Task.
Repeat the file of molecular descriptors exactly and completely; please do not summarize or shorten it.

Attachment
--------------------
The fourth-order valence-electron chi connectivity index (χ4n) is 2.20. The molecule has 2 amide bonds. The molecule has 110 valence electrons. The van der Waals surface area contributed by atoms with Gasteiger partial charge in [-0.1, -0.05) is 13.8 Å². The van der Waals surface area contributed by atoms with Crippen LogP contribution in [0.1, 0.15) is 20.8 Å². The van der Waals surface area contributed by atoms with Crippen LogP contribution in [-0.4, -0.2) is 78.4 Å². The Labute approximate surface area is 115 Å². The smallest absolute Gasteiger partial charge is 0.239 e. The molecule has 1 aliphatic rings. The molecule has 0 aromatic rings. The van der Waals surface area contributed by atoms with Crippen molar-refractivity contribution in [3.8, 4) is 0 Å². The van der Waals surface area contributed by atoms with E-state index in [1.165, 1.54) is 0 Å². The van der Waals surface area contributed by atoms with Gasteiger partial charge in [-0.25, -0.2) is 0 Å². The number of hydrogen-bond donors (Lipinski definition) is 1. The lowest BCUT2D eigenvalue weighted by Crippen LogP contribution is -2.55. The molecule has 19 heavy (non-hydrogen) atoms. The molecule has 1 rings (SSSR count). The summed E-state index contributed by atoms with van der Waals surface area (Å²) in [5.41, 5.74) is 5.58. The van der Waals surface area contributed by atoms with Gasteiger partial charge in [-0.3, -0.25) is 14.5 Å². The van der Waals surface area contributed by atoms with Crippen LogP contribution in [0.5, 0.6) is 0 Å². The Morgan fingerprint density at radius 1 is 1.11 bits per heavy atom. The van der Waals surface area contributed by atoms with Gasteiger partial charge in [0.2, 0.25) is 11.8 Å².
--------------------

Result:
The fourth-order valence-electron chi connectivity index (χ4n) is 2.20. The molecule has 2 amide bonds. The molecule has 110 valence electrons. The van der Waals surface area contributed by atoms with Gasteiger partial charge in [-0.1, -0.05) is 13.8 Å². The van der Waals surface area contributed by atoms with Crippen LogP contribution in [0.1, 0.15) is 20.8 Å². The van der Waals surface area contributed by atoms with Crippen LogP contribution in [-0.4, -0.2) is 78.4 Å². The Labute approximate surface area is 115 Å². The smallest absolute Gasteiger partial charge is 0.239 e. The molecule has 1 aliphatic rings. The molecule has 0 aromatic rings. The van der Waals surface area contributed by atoms with Crippen molar-refractivity contribution in [3.8, 4) is 0 Å². The van der Waals surface area contributed by atoms with E-state index in [1.165, 1.54) is 0 Å². The van der Waals surface area contributed by atoms with Gasteiger partial charge in [-0.25, -0.2) is 0 Å². The number of hydrogen-bond donors (Lipinski definition) is 1. The lowest BCUT2D eigenvalue weighted by Crippen LogP contribution is -2.55. The molecule has 19 heavy (non-hydrogen) atoms. The molecule has 1 rings (SSSR count). The summed E-state index contributed by atoms with van der Waals surface area (Å²) in [5.41, 5.74) is 5.58. The van der Waals surface area contributed by atoms with Gasteiger partial charge in [-0.3, -0.25) is 14.5 Å². The van der Waals surface area contributed by atoms with Crippen LogP contribution in [0.5, 0.6) is 0 Å². The Morgan fingerprint density at radius 1 is 1.11 bits per heavy atom. The van der Waals surface area contributed by atoms with Gasteiger partial charge in [0.2, 0.25) is 11.8 Å².